• Owners, operators, or agents in charge of domestic or foreign facilities that manufacture/process, pack,or hold food (subject to FDA’s jurisdiction) for human or animal consumption in the U.S.
    • Domestic facilities are required to register whether or not food from the facility enters interstate commerce
who must register cont
Who Must Register?(cont.)
  • Owners, operators, or agents in charge may choose to authorize an individual to register on behalf of the facility
  • The requirement applies to each covered facility, not to firms or companies as a whole
    • E.g., company with 10 facilities must register each one separately
u s agent
U.S. Agent
  • Foreign facilities are required to have a U.S. agent
  • U.S. Agent can be any “person” thatresides or maintains a place of business in the U.S. and is physically present in the U.S.
  • “Person" is defined as an individual, partnership, corporation, or association
u s agent cont
U.S. Agent (cont.)
  • Acts as a communications link between FDA and the facility
    • for both routine and emergency communications,
    • unless the facility opts to designate a different emergency contact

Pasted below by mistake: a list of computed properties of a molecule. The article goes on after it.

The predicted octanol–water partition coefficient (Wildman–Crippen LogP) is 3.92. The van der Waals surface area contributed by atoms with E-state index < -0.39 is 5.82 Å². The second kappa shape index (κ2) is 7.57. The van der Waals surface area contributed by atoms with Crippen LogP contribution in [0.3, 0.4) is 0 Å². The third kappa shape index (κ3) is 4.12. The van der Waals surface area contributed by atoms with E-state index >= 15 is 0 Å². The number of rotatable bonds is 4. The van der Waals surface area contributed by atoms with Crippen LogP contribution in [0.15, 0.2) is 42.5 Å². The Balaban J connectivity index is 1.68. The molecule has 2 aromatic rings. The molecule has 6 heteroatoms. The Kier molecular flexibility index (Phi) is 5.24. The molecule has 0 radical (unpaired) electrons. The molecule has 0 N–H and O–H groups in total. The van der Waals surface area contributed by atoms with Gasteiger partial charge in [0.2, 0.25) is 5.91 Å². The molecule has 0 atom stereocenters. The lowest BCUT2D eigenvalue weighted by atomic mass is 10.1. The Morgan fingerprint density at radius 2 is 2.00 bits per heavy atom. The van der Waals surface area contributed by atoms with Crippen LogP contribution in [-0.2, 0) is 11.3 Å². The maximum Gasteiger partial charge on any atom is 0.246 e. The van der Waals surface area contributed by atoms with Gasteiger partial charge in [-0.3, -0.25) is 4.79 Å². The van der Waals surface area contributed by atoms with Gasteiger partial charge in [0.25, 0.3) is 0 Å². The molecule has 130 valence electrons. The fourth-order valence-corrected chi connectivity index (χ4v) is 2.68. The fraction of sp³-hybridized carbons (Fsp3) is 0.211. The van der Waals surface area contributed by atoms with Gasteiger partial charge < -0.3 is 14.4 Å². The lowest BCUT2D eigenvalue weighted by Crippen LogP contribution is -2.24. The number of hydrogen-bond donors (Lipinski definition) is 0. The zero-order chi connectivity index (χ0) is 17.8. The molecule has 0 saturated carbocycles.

• Having one U.S. agent for registration purposes does not preclude a foreign facility from having multiple agents for other purposes (E.g., sales)
what food is subject to fda s jurisdiction
What Food is Subject to FDA’s Jurisdiction?
  • Definition in sec. 201 (f) of the Federal Food, Drug, and Cosmetic Act applies:
    • i.e., “(1) articles used for food or drink for man or other animals, (2) chewing gum, and (3) articles used for components of any such article.”
what food is subject to fda s jurisdiction cont
What Food is Subject to FDA’s Jurisdiction (cont)?
  • Except the following are not “food” for purposes of the rule:
    • Food contact substances, as defined in § 409(h)(6) of the FD&C Act
    • Pesticides regulated by EPA, as defined in 7 U.S.C. § 136(u)
examples of fda regulated food within scope of the rule
Examples of FDA-regulated Food Within Scope of the Rule
  • Dietary supplements and dietary ingredients
  • Infant formula